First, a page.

Friday, 21 October 2016
Last updated 12 hours ago
Jan 23 2012 | 10:28am ET
Institutional investors are more committed than ever to hedge funds but they want to know more about their value propositions, risk mitigation methodology and performance expectations.
That’s the conclusion of “The Shifting Hedge Fund Landscape: Institutions Put Fund Managers to the Test,” a study by SEI in collaboration with Greenwich Associates. The survey of 105 institutional investors indicates a need for hedge fund managers to “help clients clearly understand their investment strategies, performance expectations, and the tradeoffs between risk and reward to maintain investor confidence and attract new capital.”
SEI/Greenwich Associates found that while the percentage of respondents intending to increase their hedge fund allocations over the next 12 months (38%) was lower than in previous years, hedge fund allocations represent a greater share of respondents’ overall portfolios—almost 18%, up from 12% in 2008.
As for why they invest in hedge funds, absolute return was the objective named by over one-third of respondents, followed by non-correlation.
“Although returns are understandably a top objective, risk management also remains at the front of investors’ minds,” said Rodger Smith, managing director of Greenwich Associates. “Three of the top four goals named by respondents— accessing non-correlated strategies, diversification, and lowering volatility—address investment risks. This suggests that institutions today use hedge funds to help them lower portfolio risks in addition to boosting returns.”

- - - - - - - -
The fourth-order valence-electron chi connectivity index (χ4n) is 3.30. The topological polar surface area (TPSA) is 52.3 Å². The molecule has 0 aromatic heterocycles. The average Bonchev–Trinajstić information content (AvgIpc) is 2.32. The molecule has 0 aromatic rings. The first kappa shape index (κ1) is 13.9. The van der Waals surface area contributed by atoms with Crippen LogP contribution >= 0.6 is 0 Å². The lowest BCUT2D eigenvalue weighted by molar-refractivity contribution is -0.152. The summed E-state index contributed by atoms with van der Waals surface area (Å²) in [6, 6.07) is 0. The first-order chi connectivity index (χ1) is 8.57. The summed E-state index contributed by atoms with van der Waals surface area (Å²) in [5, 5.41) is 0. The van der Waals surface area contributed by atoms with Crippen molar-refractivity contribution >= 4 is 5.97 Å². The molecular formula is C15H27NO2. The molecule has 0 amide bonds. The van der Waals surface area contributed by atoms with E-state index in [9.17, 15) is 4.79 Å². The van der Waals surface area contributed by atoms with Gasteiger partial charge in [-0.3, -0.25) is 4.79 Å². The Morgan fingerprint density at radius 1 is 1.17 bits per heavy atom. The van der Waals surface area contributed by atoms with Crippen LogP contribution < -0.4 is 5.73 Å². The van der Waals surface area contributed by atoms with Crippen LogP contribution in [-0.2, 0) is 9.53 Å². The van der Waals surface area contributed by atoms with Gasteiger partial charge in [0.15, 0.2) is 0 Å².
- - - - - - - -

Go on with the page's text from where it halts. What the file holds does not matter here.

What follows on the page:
“Particularly in times of market uncertainty, managers must proactively communicate with investors with the goal of reinforcing confidence in the manager’s investment process,” said Philip Masterson, senior vice president and head of business development, Europe, for SEI’s investment manager services division. “Investors are clearly looking for better returns, but they are also demanding a higher degree of overall risk management. To stand out and attract investors, managers will have to be more forthcoming not just in how they are enhancing their investors’ returns, but also demonstrate how they manage the portfolio’s risk exposure.”
A full 82% of respondents named long/short equity among the top three strategies they presently employ followed by event-driven (53%) and credit (42%). Only 15% planned to allocate to regulated products like alternative mutual funds or UCITS vehicles in the coming year.
And despite a disappointing year for hedge fund returns, only 7% of investors polled reported any level of dissatisfaction with their returns.
That said, there was some concern related to hedge fund performance: investors were split by a margin of 41-to-25% as to whether they would be able to meet return objectives without having hedge funds in their toolkits.
The authors also note that direct hedge fund investing is continuing to gain momentum, with 40% of those polled investing solely via single-manager funds, up from 24% in 2010. More than half (56%) of respondents with more than $5 billion in assets said they use single-manager funds exclusively.